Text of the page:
Sophie’s Choice

Sophie’s Choice by William Styron

Sophie’s Choice brings together Nathan, a charming, manic-depressive addict, Sophie, a beautiful concentration camp survivor, and Stingo, the young Southern narrator,in Brooklyn in 1947. Long sections of the book are flashbacks as Sophie tells the story of her time in Auschwitz to Stingo. Sophie and Nathan have a troubled, abusive relationship. Passages detailing the abuse, stemming mostly from Nathan’s drug use, were hard to read. Stingo befriends the couple and falls in love with them both. Nathan’s jealousy and instability doom the trio, though.

The flashbacks to Poland and Auschwitz show horror that is mostly psychological. I understand that at the time of publication, Styron got some flack for daring to write fiction about the Holocaust. Some said that only survivors had the right to pen memoirs, that no one who wasn’t there could truly understand the horror. I’d have to side with Styron on this. I don’t think it’s ok to say that any topic is off limits to writers. And this criticism gives too little credit to the human imagination. The book was also controversial because Sophie is a Holocaust victim, but not Jewish. Though more Jews were killed than any other group during the Holocaust, it is just not true that they were the only ones who suffered. I see no problem with telling the story of those people; it does not  take anything away from the respect and sorrow we feel for the loss of the Jewish people.

The passages that upset me most in the book were not about Auschwitz’s horrors, but Stingo’s trysts with Leslie Lapidus and Mary Alice Grimball. Because these young ladies were content to kiss for hours but refused to have sex, the narrator goes on for pages about how he is tormented by these “cock-teases.” I have nothing but contempt for this sentiment and anyone who would call a woman this name. A woman always has the right to decide for herself what level of intimacy is acceptable to her, and it’s ok for her to draw that line wherever she wants, regardless of her partner’s feelings, and even regardless of any promises she may have made or been understood to make in the past. She can allow one act and not another, and she needs give no justification for doing so. Any man who tries to get her to move that line, just because it’s oh so hard for him to stop once he gets going, is an asshole, pure and simple. Stingo seems to think he has the right to have sex with any woman who will let him kiss her for more than five minutes. He takes it personally when he’s rejected by them, looking in his mirror for physical imperfections to explain it. He doesn’t understand that it has nothing to do with him. Why should it? In these scenes, Leslie and Mary Alice draw very careful distinctions between acceptable and unacceptable touching, which shows that they decided long before the evening began what they wanted to do and didn’t want to do. There is nothing Stingo can do to change these decisions, and the more he tries, the bigger asshole he becomes. This idea that a man is entitled to sex and that a woman is obligated to “put out” after a certain physical line has been crossed contributes to rape culture. It was unacceptable in 1947, when the book is set, in 1976, when the book was published, and today. The only thing that kept me from putting the book down in disgust after these scenes was the narrative distance between Styron and his narrator (this differentiates Styron from a true misogynist writer I’ve reviewed here). I did not get the feeling that Styron thought that Stingo was entitled to sex. In fact, being generous to Styron, I began to hope that these scenes were meant to show Stingo’s flaws and his selfishness, as well as to build up steam for his final release with Sophie at the end.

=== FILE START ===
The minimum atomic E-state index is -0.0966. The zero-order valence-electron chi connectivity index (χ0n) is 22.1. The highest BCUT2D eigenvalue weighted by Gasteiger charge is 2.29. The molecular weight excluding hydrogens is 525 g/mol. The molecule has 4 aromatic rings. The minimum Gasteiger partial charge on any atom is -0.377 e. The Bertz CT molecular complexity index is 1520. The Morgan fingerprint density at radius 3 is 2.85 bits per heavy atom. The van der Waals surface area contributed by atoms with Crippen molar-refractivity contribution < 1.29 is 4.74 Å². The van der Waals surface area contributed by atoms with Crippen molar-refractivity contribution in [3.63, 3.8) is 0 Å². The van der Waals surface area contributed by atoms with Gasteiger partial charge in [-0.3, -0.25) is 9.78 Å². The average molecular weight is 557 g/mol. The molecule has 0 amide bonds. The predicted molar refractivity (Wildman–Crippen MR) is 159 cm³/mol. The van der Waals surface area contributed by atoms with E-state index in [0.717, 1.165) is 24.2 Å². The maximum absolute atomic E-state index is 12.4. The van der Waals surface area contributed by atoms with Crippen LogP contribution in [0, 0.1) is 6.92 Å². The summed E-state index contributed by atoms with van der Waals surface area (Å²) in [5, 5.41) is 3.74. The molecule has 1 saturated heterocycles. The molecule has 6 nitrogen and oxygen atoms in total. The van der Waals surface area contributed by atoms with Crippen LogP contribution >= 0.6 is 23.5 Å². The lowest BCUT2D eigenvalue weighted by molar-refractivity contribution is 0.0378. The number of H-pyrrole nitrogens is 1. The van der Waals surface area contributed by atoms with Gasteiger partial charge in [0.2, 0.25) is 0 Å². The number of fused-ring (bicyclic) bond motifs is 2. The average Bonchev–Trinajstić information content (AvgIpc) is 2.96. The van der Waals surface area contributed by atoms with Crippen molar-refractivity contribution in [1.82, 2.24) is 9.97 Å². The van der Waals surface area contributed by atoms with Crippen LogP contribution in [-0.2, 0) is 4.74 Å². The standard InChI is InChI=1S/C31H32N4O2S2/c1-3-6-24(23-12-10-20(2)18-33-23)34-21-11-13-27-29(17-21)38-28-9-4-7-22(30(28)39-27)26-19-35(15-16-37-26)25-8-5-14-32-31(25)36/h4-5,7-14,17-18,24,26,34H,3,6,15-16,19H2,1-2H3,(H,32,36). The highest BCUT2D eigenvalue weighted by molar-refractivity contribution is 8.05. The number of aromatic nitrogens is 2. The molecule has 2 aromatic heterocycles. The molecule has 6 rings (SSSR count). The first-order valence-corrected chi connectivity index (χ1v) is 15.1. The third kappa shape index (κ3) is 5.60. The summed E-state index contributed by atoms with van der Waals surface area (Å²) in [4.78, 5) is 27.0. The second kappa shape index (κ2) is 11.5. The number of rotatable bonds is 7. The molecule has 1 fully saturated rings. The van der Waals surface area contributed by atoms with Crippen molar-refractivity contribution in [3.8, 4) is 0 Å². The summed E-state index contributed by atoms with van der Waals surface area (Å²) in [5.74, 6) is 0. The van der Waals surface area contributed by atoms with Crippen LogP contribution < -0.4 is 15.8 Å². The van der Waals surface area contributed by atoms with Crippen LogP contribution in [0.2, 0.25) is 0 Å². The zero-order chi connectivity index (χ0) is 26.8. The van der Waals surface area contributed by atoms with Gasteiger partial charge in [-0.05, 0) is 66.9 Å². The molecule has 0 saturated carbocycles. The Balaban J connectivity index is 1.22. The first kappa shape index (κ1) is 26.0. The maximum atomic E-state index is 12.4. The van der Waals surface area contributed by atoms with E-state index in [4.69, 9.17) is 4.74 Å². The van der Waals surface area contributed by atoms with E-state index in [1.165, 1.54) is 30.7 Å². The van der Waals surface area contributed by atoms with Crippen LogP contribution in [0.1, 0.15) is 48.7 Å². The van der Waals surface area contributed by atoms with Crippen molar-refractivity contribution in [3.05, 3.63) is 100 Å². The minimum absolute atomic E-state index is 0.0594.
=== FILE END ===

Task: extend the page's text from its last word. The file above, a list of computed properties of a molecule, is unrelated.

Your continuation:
The book’s ending was tragic in a classical sense, and I appreciated the inevitability and despair of it. It was foreshadowed perfectly, and “felt earned,” as they say in workshops. Stingo (Styron) makes some big universal statements about the meaning of tragedy and the Holocaust on the final pages, some numb with disbelieving grief (“No one will ever understand Auschwitz.”), some blackly despondent (“did not Auschwitz effectively block the flow of that titanic love…or…reduce to absurdity the idea of loving, in [such] a world…?”) but the final image is of hope and morning light. That’s important, I think. A book of tragedy so bleak and far-reaching must have a taste of hope in the ending if we are not all to follow Sophie and Nathan to suicide.

I really have to praise the language of this novel. It’s very stylized, approaching grandiosity, and there were definitely times when I wanted to go back in time and burn Styron’s thesaurus, but as a whole it created a voice and a character that were engaging and charming. Stingo’s unique way of talking comes from his illusions of grandeur, but it also demonstrates an intellect and an artistry that are incredibly appealing. I listened to an audiobook version narrated by William Hope, who did a great job switching between Stingo’s Virginia drawl, Nathan’s tough Brooklyn accent, and Sophie’s Polish lilt.

The book really made me want to see the movie that got Meryl Streep her Oscar. There’s definitely Oscar-worthy material here. It’s not on netflix streaming, though, and that makes me wish Blockbuster still existed.


Flip by Martyn Bedford Flip is about a teenager who wakes up one day in another kid’s body. He’s a “psychic evacuee,” and his real body is in a coma. The YA novel relates what happens as he tries to live another boy’s life and then follows him on his quest to return to his own body and life. Bedford did a good job of taking a pretty unbelievable situation and making it believable. He also definitely didn’t make it too easy for his protagonist, Alex, stuck in Phlilp’s body: when he tries to visit his “real” family, they are so suspicious of him, they have him picked up by police. Alex’s fear, anguish and searching are believable and related well.